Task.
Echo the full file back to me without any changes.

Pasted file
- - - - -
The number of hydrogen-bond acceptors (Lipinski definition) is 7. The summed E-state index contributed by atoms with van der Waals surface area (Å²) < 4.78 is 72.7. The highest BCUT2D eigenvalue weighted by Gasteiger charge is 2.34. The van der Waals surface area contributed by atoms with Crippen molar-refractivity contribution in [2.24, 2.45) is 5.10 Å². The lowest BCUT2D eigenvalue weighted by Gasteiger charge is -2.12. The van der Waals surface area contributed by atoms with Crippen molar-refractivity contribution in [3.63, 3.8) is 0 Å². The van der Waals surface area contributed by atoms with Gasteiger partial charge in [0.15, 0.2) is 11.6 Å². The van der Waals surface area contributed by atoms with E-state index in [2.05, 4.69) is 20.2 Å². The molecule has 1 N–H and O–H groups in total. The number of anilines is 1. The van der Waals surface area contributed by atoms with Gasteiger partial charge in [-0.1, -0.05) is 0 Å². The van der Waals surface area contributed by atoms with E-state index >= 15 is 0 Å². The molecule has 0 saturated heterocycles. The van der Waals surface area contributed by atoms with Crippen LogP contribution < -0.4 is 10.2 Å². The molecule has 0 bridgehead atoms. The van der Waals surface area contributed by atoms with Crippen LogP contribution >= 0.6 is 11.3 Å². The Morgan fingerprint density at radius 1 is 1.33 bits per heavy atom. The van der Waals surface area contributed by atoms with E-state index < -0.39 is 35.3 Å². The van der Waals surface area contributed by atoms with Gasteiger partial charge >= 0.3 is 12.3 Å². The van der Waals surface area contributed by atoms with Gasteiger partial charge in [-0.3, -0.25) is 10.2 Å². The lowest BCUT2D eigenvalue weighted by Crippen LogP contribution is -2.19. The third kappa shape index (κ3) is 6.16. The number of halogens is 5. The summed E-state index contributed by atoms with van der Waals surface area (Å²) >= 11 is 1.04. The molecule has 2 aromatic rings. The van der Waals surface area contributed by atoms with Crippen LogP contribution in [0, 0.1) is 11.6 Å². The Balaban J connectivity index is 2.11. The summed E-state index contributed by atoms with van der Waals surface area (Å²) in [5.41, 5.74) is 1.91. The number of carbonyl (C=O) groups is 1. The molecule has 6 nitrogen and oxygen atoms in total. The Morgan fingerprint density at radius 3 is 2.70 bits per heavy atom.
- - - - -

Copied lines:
The number of hydrogen-bond acceptors (Lipinski definition) is 7. The summed E-state index contributed by atoms with van der Waals surface area (Å²) < 4.78 is 72.7. The highest BCUT2D eigenvalue weighted by Gasteiger charge is 2.34. The van der Waals surface area contributed by atoms with Crippen molar-refractivity contribution in [2.24, 2.45) is 5.10 Å². The lowest BCUT2D eigenvalue weighted by Gasteiger charge is -2.12. The van der Waals surface area contributed by atoms with Crippen molar-refractivity contribution in [3.63, 3.8) is 0 Å². The van der Waals surface area contributed by atoms with Gasteiger partial charge in [0.15, 0.2) is 11.6 Å². The van der Waals surface area contributed by atoms with E-state index in [2.05, 4.69) is 20.2 Å². The molecule has 1 N–H and O–H groups in total. The number of anilines is 1. The van der Waals surface area contributed by atoms with Gasteiger partial charge in [-0.1, -0.05) is 0 Å². The van der Waals surface area contributed by atoms with E-state index >= 15 is 0 Å². The molecule has 0 saturated heterocycles. The van der Waals surface area contributed by atoms with Crippen LogP contribution < -0.4 is 10.2 Å². The molecule has 0 bridgehead atoms. The van der Waals surface area contributed by atoms with Crippen LogP contribution >= 0.6 is 11.3 Å². The Morgan fingerprint density at radius 1 is 1.33 bits per heavy atom. The van der Waals surface area contributed by atoms with E-state index < -0.39 is 35.3 Å². The van der Waals surface area contributed by atoms with Gasteiger partial charge >= 0.3 is 12.3 Å². The van der Waals surface area contributed by atoms with Gasteiger partial charge in [-0.3, -0.25) is 10.2 Å². The lowest BCUT2D eigenvalue weighted by Crippen LogP contribution is -2.19. The third kappa shape index (κ3) is 6.16. The number of halogens is 5. The summed E-state index contributed by atoms with van der Waals surface area (Å²) >= 11 is 1.04. The molecule has 2 aromatic rings. The van der Waals surface area contributed by atoms with Crippen LogP contribution in [0, 0.1) is 11.6 Å². The Balaban J connectivity index is 2.11. The summed E-state index contributed by atoms with van der Waals surface area (Å²) in [5.41, 5.74) is 1.91. The number of carbonyl (C=O) groups is 1. The molecule has 6 nitrogen and oxygen atoms in total. The Morgan fingerprint density at radius 3 is 2.70 bits per heavy atom.